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I am writing a python program that runs the following:

import subprocess
import time


def fun1():
    terminal1 = ['gnome-terminal']
    terminal1.extend(['-x', 'sh', '-c', '"roscore"'])
    pid = subprocess.Popen(terminal1, stdout=subprocess.PIPE)
    time.sleep(3)
    print "success1"
    fun2()





def fun2():
    terminal2 = ['gnome-terminal']
    terminal2.extend(['-x', 'sh', '-c', '"rosrun rosserial_python serial_node.py /dev/ttyACM0"' ])

    pid2 = subprocess.Popen(terminal2, stdout=subprocess.PIPE)
    print "success2"

fun1()

fun1 works properly, I wait 3 seconds because it lasts sometime until everything is done so that the fun2 can work (I can't launch both simultaneously, fun2 has to wait to fun1, which never ends before fun2)

the problem comes when running fun2, I don't know where is the mistake, is the "same" code as in fun1, but the gnome-terminal just appears for few milliseconds and then it disappears...

any suggestion??

thank you in advance

share|improve this question
    
Does fun1 window still works after fun2 closes? – ton1c May 3 '13 at 9:39
    
Yes. Both fun1 window and fun2 window should remain opened because after them, I need a 3rd window to do other commands. Both of them are processes that are running to listen what that 3rd process asks for. I don't know why fun2 window closes... – flipmurry May 3 '13 at 9:44
    
Are you sure the command 'gnome-terminal -x sh -c "rosrun rosserial_python serial_node.py /dev/ttyACM0"' works? If it doesn't work, it'll print an error message, and the terminal will close after that. – Rawing May 3 '13 at 9:58
    
@Rawing The double quotes shouldn't be there, so the command that is actually being run is: gnome-terminal -x sh -c "\"rosrun rosserial_python serial_node.py /dev/ttyACM0\"" which is invalid, and thus the error and the window closing. – jadkik94 May 3 '13 at 10:01
up vote 0 down vote accepted

The issue is probably with the ". You don't need to use these when passing a list of params to subprocess. It will be escaped properly before being run.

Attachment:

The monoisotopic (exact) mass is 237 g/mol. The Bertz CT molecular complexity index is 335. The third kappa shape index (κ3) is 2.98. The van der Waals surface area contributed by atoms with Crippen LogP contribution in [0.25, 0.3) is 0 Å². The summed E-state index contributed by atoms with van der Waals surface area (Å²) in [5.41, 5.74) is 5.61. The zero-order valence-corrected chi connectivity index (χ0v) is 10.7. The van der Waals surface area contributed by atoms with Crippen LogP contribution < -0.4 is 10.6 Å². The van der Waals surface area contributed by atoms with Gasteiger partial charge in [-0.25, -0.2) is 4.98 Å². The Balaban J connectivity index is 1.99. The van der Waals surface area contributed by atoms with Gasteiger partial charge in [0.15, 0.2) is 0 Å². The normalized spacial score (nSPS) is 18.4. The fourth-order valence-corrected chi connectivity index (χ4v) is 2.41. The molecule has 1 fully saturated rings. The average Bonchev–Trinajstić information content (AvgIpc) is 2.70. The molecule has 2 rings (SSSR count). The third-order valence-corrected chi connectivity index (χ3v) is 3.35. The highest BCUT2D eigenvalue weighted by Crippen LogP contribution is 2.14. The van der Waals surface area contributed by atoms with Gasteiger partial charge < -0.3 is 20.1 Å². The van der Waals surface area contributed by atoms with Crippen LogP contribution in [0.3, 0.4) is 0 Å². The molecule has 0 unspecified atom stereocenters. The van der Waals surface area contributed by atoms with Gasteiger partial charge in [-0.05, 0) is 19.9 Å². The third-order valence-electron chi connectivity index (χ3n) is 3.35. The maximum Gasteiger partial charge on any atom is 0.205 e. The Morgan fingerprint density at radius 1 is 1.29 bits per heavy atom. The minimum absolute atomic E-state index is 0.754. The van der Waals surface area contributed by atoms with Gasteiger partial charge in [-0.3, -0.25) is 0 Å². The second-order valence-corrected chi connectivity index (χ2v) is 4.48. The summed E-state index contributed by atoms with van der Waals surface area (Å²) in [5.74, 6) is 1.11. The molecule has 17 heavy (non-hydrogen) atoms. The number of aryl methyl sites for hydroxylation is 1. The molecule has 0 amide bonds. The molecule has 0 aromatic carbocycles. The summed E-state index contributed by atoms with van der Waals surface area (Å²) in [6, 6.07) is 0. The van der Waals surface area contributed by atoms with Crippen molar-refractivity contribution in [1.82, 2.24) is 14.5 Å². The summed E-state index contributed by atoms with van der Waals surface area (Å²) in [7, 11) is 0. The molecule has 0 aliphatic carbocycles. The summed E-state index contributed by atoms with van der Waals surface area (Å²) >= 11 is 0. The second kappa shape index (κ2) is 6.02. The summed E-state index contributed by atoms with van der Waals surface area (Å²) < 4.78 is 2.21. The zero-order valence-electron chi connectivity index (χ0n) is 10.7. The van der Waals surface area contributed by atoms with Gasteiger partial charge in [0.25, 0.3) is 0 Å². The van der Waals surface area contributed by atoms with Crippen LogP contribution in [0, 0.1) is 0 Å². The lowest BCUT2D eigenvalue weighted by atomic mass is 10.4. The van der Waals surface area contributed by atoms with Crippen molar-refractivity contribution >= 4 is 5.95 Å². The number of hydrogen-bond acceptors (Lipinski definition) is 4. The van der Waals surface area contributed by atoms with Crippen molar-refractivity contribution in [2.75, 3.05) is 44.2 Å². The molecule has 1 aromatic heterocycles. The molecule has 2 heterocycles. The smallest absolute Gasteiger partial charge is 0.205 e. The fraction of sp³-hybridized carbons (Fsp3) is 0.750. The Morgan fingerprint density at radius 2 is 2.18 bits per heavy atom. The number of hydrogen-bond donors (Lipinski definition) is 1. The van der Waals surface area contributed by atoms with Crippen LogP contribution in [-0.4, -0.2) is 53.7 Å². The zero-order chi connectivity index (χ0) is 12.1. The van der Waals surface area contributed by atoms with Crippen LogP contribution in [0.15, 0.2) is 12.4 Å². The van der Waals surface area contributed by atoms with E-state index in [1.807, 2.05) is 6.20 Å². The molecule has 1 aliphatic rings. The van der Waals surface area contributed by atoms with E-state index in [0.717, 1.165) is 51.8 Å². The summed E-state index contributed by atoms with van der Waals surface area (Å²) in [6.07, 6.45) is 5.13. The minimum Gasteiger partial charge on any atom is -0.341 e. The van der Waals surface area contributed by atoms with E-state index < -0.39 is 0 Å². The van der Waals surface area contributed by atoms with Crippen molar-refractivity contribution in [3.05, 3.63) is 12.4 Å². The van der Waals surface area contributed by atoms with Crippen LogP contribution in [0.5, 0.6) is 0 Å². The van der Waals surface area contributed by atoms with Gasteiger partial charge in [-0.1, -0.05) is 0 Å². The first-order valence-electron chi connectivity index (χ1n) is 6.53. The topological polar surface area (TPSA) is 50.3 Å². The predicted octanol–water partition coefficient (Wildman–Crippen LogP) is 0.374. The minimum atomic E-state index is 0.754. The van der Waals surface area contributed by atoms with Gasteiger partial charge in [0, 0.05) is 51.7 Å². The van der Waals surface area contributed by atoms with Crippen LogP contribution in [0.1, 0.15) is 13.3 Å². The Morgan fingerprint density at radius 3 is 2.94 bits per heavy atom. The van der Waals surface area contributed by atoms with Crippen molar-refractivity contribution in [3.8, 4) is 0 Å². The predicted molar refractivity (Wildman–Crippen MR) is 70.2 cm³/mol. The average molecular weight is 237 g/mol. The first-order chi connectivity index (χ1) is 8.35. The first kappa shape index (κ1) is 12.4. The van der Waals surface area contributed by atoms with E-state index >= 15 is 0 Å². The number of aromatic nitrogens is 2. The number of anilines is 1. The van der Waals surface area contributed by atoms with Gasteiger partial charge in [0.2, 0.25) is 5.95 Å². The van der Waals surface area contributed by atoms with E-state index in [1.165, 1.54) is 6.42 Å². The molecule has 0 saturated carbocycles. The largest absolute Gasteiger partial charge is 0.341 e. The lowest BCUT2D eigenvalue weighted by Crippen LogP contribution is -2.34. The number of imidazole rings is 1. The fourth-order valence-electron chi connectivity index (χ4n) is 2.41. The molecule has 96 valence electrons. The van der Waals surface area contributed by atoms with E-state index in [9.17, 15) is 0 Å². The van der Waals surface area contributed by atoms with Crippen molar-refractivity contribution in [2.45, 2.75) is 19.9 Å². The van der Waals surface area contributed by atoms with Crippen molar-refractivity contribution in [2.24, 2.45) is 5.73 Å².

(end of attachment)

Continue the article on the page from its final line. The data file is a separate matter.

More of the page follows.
The window is closing because the generated command is probably malformed and thus generates an error and exits immediately.

So if you have the literal command you want to run, you can use shlex.split to generate the appropriate list to pass to subprocess. Usually, you just don't have to worry about quotes and escape characters. So to pass a space as an argument, just write a space.

share|improve this answer
    
ton1c, I don't understand... the command I send to gnome-terminal has to be literally like this: (for fun1): >>gnome-terminal --tab -x sh -c "roscore" (for fun2): >>gnome-terminal --tab -x sh -c "rosrun rosserial_python serial_node.py /dev/ttyACM0" if I run them directly in a gnome-terminal, both of them work perfectly, the windows don't close and they stay expecting other things I have to pass them...as it has to be!! but the problem is with the python program, don't know why window from fun2 closes... :( – flipmurry May 3 '13 at 9:57
    
No you did not understand what I mean. Try this: print subprocess.list2cmdline(['gnome-terminal', '-x', 'sh', '-c', '"roscore"']) then copy paste that to the terminal emulator, it will not work. Remove the double quotes and it will. – jadkik94 May 3 '13 at 9:58
    
@jadkik94 sorry again, I did what you said and it works, sorry for my newbieness :( you guys are great!! – flipmurry May 3 '13 at 10:03
    
@flipmurry I understand, it is completely correct. Just replace '"rosrun rosserial_python serial_node.py /dev/ttyACM0"' with 'rosrun rosserial_python serial_node.py /dev/ttyACM0' – jadkik94 May 3 '13 at 10:03
    
hmm, I'm getting the same result with my own script. With or without the equates. But if it works for you, then sorry, my mistake :) – ton1c May 3 '13 at 10:08

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